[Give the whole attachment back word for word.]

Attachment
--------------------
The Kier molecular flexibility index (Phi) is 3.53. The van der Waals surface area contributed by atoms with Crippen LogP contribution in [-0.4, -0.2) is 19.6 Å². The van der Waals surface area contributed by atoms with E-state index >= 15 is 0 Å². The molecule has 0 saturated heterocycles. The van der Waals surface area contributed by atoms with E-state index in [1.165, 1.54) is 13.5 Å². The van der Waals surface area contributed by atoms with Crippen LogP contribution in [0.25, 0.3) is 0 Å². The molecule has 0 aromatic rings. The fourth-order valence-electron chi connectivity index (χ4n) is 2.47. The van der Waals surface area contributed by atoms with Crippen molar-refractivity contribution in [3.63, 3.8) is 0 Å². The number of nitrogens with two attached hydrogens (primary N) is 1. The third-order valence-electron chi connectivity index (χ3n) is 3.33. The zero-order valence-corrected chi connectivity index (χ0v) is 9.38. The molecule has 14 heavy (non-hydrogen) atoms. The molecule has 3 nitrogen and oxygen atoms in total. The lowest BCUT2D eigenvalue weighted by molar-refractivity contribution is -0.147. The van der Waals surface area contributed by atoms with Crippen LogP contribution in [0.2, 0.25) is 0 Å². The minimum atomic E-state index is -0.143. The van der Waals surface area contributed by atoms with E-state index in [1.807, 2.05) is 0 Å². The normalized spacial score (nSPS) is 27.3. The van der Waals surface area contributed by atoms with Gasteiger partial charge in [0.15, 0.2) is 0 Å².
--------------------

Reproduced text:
The Kier molecular flexibility index (Phi) is 3.53. The van der Waals surface area contributed by atoms with Crippen LogP contribution in [-0.4, -0.2) is 19.6 Å². The van der Waals surface area contributed by atoms with E-state index >= 15 is 0 Å². The molecule has 0 saturated heterocycles. The van der Waals surface area contributed by atoms with E-state index in [1.165, 1.54) is 13.5 Å². The van der Waals surface area contributed by atoms with Crippen LogP contribution in [0.25, 0.3) is 0 Å². The molecule has 0 aromatic rings. The fourth-order valence-electron chi connectivity index (χ4n) is 2.47. The van der Waals surface area contributed by atoms with Crippen molar-refractivity contribution in [3.63, 3.8) is 0 Å². The number of nitrogens with two attached hydrogens (primary N) is 1. The third-order valence-electron chi connectivity index (χ3n) is 3.33. The zero-order valence-corrected chi connectivity index (χ0v) is 9.38. The molecule has 14 heavy (non-hydrogen) atoms. The molecule has 3 nitrogen and oxygen atoms in total. The lowest BCUT2D eigenvalue weighted by molar-refractivity contribution is -0.147. The van der Waals surface area contributed by atoms with Crippen LogP contribution in [0.2, 0.25) is 0 Å². The minimum atomic E-state index is -0.143. The van der Waals surface area contributed by atoms with E-state index in [1.807, 2.05) is 0 Å². The normalized spacial score (nSPS) is 27.3. The van der Waals surface area contributed by atoms with Gasteiger partial charge in [0.15, 0.2) is 0 Å².